The time has come to choose sides.
Do you talk like you’ve had a throat infection for several weeks? Do you emphasize the pairing of “a” and “r” every time they appear in a word? Do you wear stylish women’s belts over your T-shirts? If so, then you, my friend, are a pirate.
But if you employ pyrotechnics every time you exit a room, if you bandage parts of your body purely for aesthetic purposes, and if you wear black pajamas to work, then you, my friend, are a ninja.
The Overtime Theater’s rollicking new original musical imagines a matchup between these two distinct yet related camps in Pirates vs. Ninjas. The clans have apparently been feuding for quite some time, in between selling knick-knacks from their kiosks to unsuspecting tourists. There is trouble brewing for both gangs when Miko, the Ninja Princess, returns from ninja boarding school and decides she wants to go to college. Bowen, the Pirate Prince, has come to a similar conclusion, defying his father’s wishes that he remain a pirate. Bowen and Miko meet at school and fall instantly and madly in love, each unaware that the other is the sworn enemy of their people. When they finally do discover each other’s true and unfortunate identities, it matters not, for their love is stronger than family grudges. This is not the case with the rest of the pirates and ninjas, though, who are livid at the thought of one of their own befriending their rivals. Miko and Bowen are too connected to abandon their love, so the battle rages on with song, dance, drama, romance, daring swordfights, and a slew of witty puns.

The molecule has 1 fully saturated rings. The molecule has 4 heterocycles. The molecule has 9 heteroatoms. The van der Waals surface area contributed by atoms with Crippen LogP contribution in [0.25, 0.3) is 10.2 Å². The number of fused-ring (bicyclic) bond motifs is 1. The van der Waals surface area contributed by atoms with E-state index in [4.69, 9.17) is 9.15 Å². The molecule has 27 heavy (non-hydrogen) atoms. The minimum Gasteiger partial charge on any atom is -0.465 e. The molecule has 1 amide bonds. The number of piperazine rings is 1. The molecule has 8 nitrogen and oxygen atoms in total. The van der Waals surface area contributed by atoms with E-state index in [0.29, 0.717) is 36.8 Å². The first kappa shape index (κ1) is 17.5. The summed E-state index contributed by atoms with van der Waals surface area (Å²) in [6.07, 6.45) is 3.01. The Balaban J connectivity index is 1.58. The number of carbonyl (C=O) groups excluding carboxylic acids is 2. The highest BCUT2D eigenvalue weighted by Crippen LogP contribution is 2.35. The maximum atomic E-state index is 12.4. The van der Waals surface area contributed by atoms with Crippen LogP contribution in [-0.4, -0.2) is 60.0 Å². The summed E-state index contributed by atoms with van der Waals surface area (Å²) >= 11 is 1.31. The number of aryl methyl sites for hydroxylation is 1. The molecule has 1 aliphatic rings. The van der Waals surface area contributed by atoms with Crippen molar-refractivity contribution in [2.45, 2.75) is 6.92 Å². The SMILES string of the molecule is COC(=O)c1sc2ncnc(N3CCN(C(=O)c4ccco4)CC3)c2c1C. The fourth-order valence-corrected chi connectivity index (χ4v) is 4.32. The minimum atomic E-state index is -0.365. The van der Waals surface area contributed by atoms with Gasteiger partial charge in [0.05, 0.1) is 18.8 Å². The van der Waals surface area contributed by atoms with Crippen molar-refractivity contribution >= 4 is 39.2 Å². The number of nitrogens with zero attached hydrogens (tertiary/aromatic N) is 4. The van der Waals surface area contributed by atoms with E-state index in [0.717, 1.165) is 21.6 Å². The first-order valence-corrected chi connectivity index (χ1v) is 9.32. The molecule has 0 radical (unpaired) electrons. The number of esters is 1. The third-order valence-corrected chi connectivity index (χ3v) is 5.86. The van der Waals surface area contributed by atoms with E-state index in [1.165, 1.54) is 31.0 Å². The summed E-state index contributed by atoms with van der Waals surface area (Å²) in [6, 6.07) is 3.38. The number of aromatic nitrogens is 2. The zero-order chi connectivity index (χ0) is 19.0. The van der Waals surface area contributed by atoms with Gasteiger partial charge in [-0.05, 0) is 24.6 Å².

This Romeo and Juliet-esque tale of “sword-crossed lovers” was written by the Overtime’s own Scott McDowell, who also penned Frankenstein in Love and All Kinds of Hot for the theater. The script makes full use of the opportunity for silly jokes about ninjas and pirates, but fortunately, McDowell does not rely on cheap laughs alone to carry the show.
The cast is used to improv and has excellent comedic timing, so one-liners like, “I was the first person to kill with actual cereal,” and “Let’s turn on the news, and every time Obama says ‘hope,’ take a drink!” are carried out with excellent
Overtime founder John Poole plays the Pirate King with an enthusiasm to rival that of Richard Simmons. His wife is played by Jules Vaquera, whose lovely voice helps carry some of the musical numbers. Miko, played by Christie Walheim, is naïve, lovable, and extremely expressive, while her Pirate Prince, Chris Berry, is charming, roguish, and has a voice that can make the ladies melt.
Though the thrown-together feel of the Overtime is part of its charm, the show could benefit from spotlights and microphones on some of the quieter singers. The scenes are short and cinematic, and though the pace and energy is maintained throughout, the choppy nature of the script grew tiresome at times. Nonetheless, it’s apparent that this is a group of improv experts, because the few technical and line flubs they encountered were incorporated into the show in a way that only added to its humor.
Amidst all the singing, fighting, and laughing, Pirates vs. Ninjas seems to have a real message to impart. Perhaps it’s about the dangers of judging others too quickly, or the power of love even in the face of adversity. Or perhaps it’s that Skittles can prevent scurvy.
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